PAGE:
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Man Convicted of Manslaughter for Running Down Jeweler on Forest Hills Street

Victim Aron “Eric” Aranbayev (Instagram Rafalllo_eric)

Feb. 14, 2018 By Tara Law

A suspended MTA train operator has been convicted of manslaughter for running over a celebrity jeweler in Forest Hills in 2015 during a road rage incident.

Long Island resident Charles Jordan, 48, faces up to 25 years in prison after being convicted of first-degree manslaughter and leaving the scene of an incident. He will be sentenced on March 28.

The victim Aron “Eric” Aranbayev, 40, was the co-owner of high-end jewelry store Rafaello & Co. in Manhattan.

Jordan was driving a dark blue 2005 Magnum on 71st Avenue shortly after 11 p.m. on July 19, 2015. Aranbayev was being dropped off at his Forest Hills home by another man at the time when Jordan sped by. Aranbayev reportedly yelled out to Jordan for speeding.

Jordan backed up his car to confront the victim, and the two men began to argue. He then backed up again, revved the engine and plowed the car into Aranbayev. Jordan sped away without stopping.

Aranbayev sustained a skull fracture and brain damage, and died the next day at Jamaica Hospital.

Several of Aranbayev’s clients, including boxer Floyd Mayweather, offered rewards for information on the incident.

The evidence that led to Jordan’s conviction included video surveillance, said Queens Attorney General Richard A. Brown.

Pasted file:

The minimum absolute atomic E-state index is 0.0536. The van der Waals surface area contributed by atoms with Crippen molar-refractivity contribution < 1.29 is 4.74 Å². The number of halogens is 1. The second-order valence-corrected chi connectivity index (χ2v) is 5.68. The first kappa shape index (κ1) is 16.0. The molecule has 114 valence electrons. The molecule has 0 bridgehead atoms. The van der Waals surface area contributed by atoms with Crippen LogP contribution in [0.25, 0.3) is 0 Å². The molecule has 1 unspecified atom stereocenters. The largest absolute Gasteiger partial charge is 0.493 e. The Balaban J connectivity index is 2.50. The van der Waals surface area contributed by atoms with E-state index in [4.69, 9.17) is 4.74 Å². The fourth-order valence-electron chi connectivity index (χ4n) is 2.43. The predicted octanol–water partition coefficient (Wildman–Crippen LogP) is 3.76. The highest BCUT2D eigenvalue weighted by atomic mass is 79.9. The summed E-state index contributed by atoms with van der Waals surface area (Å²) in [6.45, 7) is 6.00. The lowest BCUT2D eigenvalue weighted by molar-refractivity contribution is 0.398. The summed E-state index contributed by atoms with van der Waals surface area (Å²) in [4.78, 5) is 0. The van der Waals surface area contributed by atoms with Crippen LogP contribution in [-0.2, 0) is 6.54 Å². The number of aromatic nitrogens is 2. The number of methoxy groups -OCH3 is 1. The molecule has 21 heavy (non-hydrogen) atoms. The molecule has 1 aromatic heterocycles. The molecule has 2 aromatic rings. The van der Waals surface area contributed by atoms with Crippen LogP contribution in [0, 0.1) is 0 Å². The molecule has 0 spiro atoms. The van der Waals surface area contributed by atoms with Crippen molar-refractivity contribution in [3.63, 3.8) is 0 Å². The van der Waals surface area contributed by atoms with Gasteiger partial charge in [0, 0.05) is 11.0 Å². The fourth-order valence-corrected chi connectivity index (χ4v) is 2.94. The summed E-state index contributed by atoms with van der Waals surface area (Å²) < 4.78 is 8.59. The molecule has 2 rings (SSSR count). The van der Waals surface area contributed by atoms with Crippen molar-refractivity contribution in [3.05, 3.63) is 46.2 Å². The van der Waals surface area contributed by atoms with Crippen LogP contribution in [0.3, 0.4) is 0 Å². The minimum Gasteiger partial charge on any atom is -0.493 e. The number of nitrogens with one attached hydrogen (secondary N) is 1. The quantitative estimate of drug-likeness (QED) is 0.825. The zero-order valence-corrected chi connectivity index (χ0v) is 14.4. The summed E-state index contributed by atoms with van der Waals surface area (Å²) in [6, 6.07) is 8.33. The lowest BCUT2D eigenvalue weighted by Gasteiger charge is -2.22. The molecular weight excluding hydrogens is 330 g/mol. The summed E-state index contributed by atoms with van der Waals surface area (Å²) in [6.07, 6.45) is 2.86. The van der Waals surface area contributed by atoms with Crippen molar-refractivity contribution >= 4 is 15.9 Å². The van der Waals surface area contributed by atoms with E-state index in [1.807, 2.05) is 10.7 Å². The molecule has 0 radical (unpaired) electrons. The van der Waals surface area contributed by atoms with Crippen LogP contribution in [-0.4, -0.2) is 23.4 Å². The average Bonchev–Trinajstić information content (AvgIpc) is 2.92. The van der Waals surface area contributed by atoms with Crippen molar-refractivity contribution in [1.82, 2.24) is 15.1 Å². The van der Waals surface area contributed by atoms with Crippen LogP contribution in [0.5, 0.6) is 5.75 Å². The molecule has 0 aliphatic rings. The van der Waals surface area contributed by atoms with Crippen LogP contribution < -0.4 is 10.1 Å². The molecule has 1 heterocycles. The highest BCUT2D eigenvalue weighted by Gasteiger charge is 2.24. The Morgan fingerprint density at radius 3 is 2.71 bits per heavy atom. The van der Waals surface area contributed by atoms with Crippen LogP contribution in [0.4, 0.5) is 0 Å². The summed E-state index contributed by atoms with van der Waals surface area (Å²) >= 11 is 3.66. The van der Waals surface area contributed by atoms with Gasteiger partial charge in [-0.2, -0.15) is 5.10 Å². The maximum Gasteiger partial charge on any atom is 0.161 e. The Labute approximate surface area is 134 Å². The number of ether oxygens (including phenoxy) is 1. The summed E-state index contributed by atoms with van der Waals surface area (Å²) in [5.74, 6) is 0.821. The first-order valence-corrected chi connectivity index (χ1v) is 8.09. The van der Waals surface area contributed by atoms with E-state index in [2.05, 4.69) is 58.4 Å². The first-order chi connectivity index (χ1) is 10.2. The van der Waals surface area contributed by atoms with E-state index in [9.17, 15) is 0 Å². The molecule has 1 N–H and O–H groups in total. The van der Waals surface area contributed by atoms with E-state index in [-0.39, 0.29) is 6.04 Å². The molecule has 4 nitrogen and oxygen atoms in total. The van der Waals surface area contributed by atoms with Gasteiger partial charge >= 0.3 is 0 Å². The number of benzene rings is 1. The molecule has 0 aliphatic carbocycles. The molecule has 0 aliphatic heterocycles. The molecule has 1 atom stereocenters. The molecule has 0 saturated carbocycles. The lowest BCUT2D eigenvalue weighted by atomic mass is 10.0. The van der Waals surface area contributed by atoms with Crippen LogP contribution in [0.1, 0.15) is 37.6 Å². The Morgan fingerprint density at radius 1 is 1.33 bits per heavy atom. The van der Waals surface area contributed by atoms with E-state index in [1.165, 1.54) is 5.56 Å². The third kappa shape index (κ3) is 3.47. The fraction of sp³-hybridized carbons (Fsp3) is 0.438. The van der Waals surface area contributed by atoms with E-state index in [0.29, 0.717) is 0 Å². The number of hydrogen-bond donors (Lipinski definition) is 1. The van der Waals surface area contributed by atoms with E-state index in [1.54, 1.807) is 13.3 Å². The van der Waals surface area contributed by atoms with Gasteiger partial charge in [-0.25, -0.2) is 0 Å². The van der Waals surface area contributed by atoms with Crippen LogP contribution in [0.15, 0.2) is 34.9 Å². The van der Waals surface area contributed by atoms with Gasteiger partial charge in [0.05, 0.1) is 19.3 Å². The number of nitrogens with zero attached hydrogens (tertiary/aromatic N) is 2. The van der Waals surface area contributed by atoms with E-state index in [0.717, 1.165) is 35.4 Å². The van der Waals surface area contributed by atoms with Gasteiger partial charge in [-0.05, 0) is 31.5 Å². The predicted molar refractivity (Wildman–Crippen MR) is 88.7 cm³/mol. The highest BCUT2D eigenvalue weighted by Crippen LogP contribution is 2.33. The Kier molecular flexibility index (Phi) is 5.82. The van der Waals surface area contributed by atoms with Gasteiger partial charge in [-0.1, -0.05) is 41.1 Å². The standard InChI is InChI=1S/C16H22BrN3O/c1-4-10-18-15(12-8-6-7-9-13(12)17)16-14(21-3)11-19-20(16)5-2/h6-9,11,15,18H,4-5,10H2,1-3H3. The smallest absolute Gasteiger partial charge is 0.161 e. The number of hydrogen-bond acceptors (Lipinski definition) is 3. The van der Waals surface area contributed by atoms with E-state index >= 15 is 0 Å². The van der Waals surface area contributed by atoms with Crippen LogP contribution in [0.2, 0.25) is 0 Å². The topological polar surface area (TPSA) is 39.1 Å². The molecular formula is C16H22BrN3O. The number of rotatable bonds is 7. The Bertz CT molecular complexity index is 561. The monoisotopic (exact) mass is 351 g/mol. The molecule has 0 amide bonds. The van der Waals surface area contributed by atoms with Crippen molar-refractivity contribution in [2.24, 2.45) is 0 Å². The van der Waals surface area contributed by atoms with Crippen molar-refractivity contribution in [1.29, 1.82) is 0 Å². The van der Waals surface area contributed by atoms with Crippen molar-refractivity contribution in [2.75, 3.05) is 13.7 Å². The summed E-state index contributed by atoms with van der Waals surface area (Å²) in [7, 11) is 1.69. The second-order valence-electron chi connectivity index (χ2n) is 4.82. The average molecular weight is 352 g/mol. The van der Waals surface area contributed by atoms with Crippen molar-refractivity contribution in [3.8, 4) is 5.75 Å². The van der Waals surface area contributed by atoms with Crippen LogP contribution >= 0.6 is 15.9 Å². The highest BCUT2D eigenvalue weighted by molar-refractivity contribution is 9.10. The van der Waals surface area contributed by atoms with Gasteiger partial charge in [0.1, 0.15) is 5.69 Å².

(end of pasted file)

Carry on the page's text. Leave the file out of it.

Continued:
“The victim’s death rose out of a petty dispute on a residential street that ended with a 40-year-old man fatally injured,” said Brown.

“The defendant rammed a 1,000-plus pound vehicle into the victim and knocked him to the ground, where he hit his head. This was a senseless and violent death that could have easily been avoided.”

Aranbayev was the father of three young children, the youngest of whom was six months old at the time of his death.

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Of course, it is dangerous to confront those who are already breaking the law by speeding, running red lights and stop signs, failing to yield the right of way to pedestrians who are crossing with the light, etc., but, from the relative safety of my car, I have done this myself. It might not happen so often if police would do more to enforce traffic regulations in our neighborhoods. How often have you seen police ignoring those who fail to signal a turn or a lane change? (How often have you seen police, driving marked cars, fail to obey traffic regulations themselves – and I’m not referring to times when their roof lights are flashing and/or their sirens are going)? Trickle-down lawlessness?


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